On the other hand, we are not committed to use of visually oriented language to speak of wisdom. Indeed, we think that philosophically the strong focus on vision has led the West, sand many people elsewhere as well, away from true understanding and wisdom. Some scholars have suggested that the Hebrews were more focused on hearing than on sight, and process theologians think that some of what we most appreciate in the wisdom of what Christians call the Old Testament results from this priority. Even in John’s prologue, the agent is the “Word.”

Accordingly, in any technical presentation of process thought, light does not play a central role. We can celebrate shade and darkness just as well. The communication of meanings through sound is at least equally important. And we emphasize relationships that do not depend on any sense organ or even consciousness. We judge the value of both light and darkness, and of both sound and silence, by the norm of love.

The idea of “energy,” on the other hand, does play a central role in process thought. Process metaphysics emphasizes the shift of focus in physics from “matter” to “energy.” “Matter” is an idea that is rooted in visual and tactile experience. “Energy” is experienced at a deeper level than any of the sensations.

Actually, the word “matter” does not appear in physics. “Mass,” however, is a near equivalent. Einstein taught us to speak of “mass-energy,” and he showed us their equivalence. However, there are forms of energy that do not, in any ordinary sense, have mass; so it seems better to give priority to energy in our understanding of the physical world. An additional advantage is that we can think of our own experiences as expressions of “energy.” A process thinker can say that to be at all is to be an embodiment of energy. And an embodiment of energy is, necessarily an event.

Because “energy” derives its specific connotations from physics, Whitehead prefers to use “creativity” to label what is most universal. But we can say that every instance of creativity can also be called an “energy-event.” Whitehead holds that every event is something for itself as well as for others. So he is open to speculating about what energy is in itself. He proposes that it is emotion. Of course, the great majority of energy events are unconscious, and even in partly conscious human experience, much of the emotion is not conscious. Hence, most of reality consists in unconscious emotion. Of course, all of this applies to light, but it applies to much else besides.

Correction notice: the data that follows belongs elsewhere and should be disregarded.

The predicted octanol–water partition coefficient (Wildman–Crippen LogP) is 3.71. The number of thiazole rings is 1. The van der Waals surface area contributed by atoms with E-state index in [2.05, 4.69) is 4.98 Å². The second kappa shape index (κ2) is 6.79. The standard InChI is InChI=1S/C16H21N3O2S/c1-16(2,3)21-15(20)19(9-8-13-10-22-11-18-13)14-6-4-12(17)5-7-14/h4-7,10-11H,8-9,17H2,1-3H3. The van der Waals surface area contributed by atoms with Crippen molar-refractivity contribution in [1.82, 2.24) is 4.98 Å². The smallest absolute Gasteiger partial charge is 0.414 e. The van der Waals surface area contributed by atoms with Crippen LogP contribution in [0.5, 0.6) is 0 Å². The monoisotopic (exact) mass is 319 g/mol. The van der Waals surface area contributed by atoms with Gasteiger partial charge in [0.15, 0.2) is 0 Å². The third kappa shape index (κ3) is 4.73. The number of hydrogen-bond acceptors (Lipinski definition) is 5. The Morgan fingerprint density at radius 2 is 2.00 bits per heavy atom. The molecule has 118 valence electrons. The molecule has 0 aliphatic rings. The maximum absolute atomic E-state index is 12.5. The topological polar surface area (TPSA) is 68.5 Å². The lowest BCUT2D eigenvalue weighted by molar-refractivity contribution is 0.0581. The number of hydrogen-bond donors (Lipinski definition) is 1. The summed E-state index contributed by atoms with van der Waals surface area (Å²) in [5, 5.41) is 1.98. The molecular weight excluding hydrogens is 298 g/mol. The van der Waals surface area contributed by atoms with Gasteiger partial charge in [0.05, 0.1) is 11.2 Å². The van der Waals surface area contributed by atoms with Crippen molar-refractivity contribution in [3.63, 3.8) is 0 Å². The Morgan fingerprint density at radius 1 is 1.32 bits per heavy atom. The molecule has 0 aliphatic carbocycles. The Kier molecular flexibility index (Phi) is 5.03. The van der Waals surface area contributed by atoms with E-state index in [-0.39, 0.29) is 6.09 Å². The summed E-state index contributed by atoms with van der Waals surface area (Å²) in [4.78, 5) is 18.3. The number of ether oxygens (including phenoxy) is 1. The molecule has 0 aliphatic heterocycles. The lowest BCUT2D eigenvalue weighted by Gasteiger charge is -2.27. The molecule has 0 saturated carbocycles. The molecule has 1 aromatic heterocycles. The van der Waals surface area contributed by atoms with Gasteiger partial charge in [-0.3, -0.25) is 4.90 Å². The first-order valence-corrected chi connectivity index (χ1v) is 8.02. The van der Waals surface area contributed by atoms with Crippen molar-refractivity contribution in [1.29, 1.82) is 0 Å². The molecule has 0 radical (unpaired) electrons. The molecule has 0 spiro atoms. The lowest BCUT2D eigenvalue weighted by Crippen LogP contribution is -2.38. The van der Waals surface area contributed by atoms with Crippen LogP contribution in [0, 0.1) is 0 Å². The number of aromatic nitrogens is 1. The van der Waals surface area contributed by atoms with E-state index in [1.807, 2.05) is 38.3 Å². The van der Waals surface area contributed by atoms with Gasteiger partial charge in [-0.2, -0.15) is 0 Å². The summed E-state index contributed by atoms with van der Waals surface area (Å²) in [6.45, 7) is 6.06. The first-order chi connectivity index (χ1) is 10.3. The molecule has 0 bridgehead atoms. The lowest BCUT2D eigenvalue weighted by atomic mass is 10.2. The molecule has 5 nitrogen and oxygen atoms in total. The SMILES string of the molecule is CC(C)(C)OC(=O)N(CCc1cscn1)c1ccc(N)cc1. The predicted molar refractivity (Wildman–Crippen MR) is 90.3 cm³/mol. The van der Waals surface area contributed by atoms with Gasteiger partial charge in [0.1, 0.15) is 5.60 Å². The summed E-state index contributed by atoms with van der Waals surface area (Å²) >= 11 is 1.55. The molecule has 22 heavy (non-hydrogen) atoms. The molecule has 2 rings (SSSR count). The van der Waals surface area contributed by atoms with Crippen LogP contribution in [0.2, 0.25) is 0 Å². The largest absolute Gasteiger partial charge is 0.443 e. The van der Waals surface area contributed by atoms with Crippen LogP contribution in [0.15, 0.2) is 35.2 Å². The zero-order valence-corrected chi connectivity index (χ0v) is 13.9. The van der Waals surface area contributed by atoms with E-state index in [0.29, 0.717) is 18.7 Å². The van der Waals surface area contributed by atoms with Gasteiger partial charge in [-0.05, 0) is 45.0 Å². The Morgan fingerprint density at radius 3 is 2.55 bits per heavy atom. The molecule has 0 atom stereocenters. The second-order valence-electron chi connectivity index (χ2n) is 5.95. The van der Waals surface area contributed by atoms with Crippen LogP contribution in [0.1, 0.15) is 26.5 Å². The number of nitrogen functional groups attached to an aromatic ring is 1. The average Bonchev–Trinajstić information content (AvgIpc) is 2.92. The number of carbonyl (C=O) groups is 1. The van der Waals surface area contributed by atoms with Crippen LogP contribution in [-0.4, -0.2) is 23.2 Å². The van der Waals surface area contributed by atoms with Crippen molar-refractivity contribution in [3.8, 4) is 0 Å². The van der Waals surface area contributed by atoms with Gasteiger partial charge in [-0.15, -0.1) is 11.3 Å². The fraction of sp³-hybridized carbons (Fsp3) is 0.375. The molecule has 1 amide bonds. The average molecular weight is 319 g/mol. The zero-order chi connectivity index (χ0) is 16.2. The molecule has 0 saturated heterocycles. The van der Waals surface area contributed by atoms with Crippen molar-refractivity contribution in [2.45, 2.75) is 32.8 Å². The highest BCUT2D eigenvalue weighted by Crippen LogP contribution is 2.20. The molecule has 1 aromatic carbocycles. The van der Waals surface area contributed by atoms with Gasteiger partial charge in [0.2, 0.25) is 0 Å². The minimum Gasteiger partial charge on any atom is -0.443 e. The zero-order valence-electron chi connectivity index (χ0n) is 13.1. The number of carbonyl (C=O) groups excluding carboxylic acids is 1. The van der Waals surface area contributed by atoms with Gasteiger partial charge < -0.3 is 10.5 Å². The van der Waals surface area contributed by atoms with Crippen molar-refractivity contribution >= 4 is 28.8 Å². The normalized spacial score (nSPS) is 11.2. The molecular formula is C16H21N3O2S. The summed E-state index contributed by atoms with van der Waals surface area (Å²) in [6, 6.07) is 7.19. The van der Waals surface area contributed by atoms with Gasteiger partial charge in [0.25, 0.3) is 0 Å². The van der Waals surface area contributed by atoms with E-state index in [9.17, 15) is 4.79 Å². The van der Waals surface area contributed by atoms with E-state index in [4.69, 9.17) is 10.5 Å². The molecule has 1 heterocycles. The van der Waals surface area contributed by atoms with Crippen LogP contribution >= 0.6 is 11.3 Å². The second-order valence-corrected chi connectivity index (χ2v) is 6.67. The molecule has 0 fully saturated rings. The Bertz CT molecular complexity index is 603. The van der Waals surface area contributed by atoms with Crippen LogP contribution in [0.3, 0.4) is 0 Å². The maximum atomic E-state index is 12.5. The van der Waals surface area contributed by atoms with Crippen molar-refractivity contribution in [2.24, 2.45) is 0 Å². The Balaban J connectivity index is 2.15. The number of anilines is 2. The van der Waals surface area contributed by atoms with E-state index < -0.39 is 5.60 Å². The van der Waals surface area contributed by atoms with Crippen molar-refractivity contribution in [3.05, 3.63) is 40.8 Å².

For Whitehead, ultimate reality is creativity, which is nearly identified with energy. Some process theologians identify ultimate reality with God. However, Whitehead did not. For him, and for me, the word “God” is best used to identify that which makes for good in both a general value sense and in a moral sense as well. Creativity or energy is neutral. It is embodied magnificently in the explosion of a hydrogen bomb, but Whitehead does not think we should worship that kind of power. He discerned within the totality of reality a different kind of power, one that draws the world toward richer forms of experience and, when creatures with considerable capacity for self-determination arise, toward acting with a wider area of concern.

Above I referred to the Prologue of John. For Whitehead, too, there is a divine reality apart from which nothing has come into being. It draws creatures toward life and understanding. It draws us beyond instinct and self-interest to concern for others. That “lure” is present to us Christians with vividness and effectiveness in the person of Jesus, in whom we believe that it was uniquely enfleshed. It is the power of love, not force or coercion. It is the power that empowers and liberates, not the power that restricts and controls. We can also say that it is the power that “enlightens.” Again, we do not oppose the metaphor of light.

Process theology appreciates the image of “God’s healing presence.” In a broad sense, that language can be used for the whole of God’s activity in the world. We believe that it is also quite literally true with respect to what happens in our bodies and psyches. God works for health in all the cells in our bodies and in our psyches as well. Doctors can do much to remove obstacles to that healing work, but for the actual healing they too must rely on that aspect of nature that we call “God.” All of us can work with God, physically and psychologically, instead of placing obstacles in the way of healing.

Overall, my answer to the question is that the questioner might consider trying out different images. Light is certainly important and valuable as a way of thinking of God. But the problems she noted show its limitations. For Christians “love” is more central than light. The one systematic theology that process theologians can fully affirm is Daniel Day Williams’ The Spirit and Forms of Love. I continue to recommend it heartily.